… It also produced the kinds of crops we call “pulse” and the trees that give us our drink, food, and oils — and the crop that sprung up for the sake of our entertainment and pleasure, is hard to preserve, and comes from tree tops; … [Mistletoe?]

… They quarried stone from under the circular island that formed the center ring and from the inner and outer land rings as well. There were three colors of stone: white, black, and red. [My emphasis.] …

… The temple of Posidon was in this area. It was one stade long, three plethra wide, and of a height that appeared to be proportional to its length and width, but it had something barbaric about its appearance. [Here is the ark, the cube, Cepheus, Bronn.] They invested the entire exterior of the temple with silver [the White/Apollonian metal], except for the acroteria, which they gilded with gold. … There was a statue of Posidon standing in a chariot with a team of six winged horses. This statue was so tall that its head touched the rafter of the temple roof; there were a hundred Nereids [“Wet Ones”] riding dolphins [á la Cupid, who rode a dolphin; dolphins were considered the pigs of the sea, little Herculeses, symbolic of speed] and arranged in a circle about him, for men of that age thought that the Nereids were a hundred in number; ….

They drew their water from two springs — a spring of cold water and a spring of hot water. … The overflow they channeled into the grove of Posidon, where, thanks to the fertility of the soil, there grew all varieties of trees of extraordinary beauty and height. …

… The plain was smooth and level and entirely rectangular ….

… [T]his plain had been developed by nature and by many kings and over a long period of time. For the most part the plain was naturally rectangular, regular, and oblong. Where it was not perfectly straight and even they evened it out by excavating a Great Canal.

… They harvested their crops twice a year. …

… The total [number of] military districts [on the plain] came to sixty thousand. … [The royal city possessed] twelve thousand ships. [There were 9 other cities.] …

… [T]he [10] kings [of said cities] were regulated by the laws of Posidon as these had been passed down by tradition and according to an inscription which the first kings had cut on a stele of oreichalkos. This inscription was placed in the middle of the island in the sanctuary of Posidon. Here in every fifth or sixth year, and in alternating sequence, it was their custom to gather. … [A]s all ten kings were alone in the sanctuary of Posidon, where bulls had been allowed to run free, they joined in prayer to ask the god to be allowed to capture the bull which would be the most acceptable offering to him. They pursued the bulls with staffs and nooses — but no iron weapon, and they led the bull they had captured to the stele. There they slaughtered it …. And … they would burn all the limbs of the bull and, mixing his blood in a mixing bowl, they would pour a clot of his blood over the head of each of them ….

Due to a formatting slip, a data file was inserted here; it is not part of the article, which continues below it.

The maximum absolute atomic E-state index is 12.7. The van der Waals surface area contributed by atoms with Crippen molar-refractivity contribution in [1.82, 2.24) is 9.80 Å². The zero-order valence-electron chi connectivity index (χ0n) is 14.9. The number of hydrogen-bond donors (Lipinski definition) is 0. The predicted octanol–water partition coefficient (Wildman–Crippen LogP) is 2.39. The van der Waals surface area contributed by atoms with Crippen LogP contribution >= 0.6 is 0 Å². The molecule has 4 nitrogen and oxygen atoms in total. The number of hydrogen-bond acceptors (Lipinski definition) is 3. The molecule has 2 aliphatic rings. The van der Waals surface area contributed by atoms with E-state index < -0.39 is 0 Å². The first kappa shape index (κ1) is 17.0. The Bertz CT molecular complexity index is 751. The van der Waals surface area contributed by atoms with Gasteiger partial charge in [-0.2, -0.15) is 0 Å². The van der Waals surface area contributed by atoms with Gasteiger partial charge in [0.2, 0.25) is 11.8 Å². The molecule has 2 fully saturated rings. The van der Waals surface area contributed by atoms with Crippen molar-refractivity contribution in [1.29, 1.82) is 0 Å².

After this, they would draw the blood from the mixing bowl into gold pouring vessels. Pouring the blood over the fire they would take an oath to render justice …. When each of the kings had had made this oath … they drank and dedicated their pouring vessels to the sanctuary of the god.

Speaking of Poseidon, we have developed an impressive list of Poseidon equivalents. Among the most noteworthy of these is Nehushtan, the serpent worshipped in Solomon’s Temple in the form of a bronze idol made by Moses (II Kings 18:4). Here is the entity venerated by the “secret empire of the snake” which Joyce refers to near the end of the Wake, as well as, or so we might surmise, by Solomon himself, the Knights Templar, and in turn the Freemasons.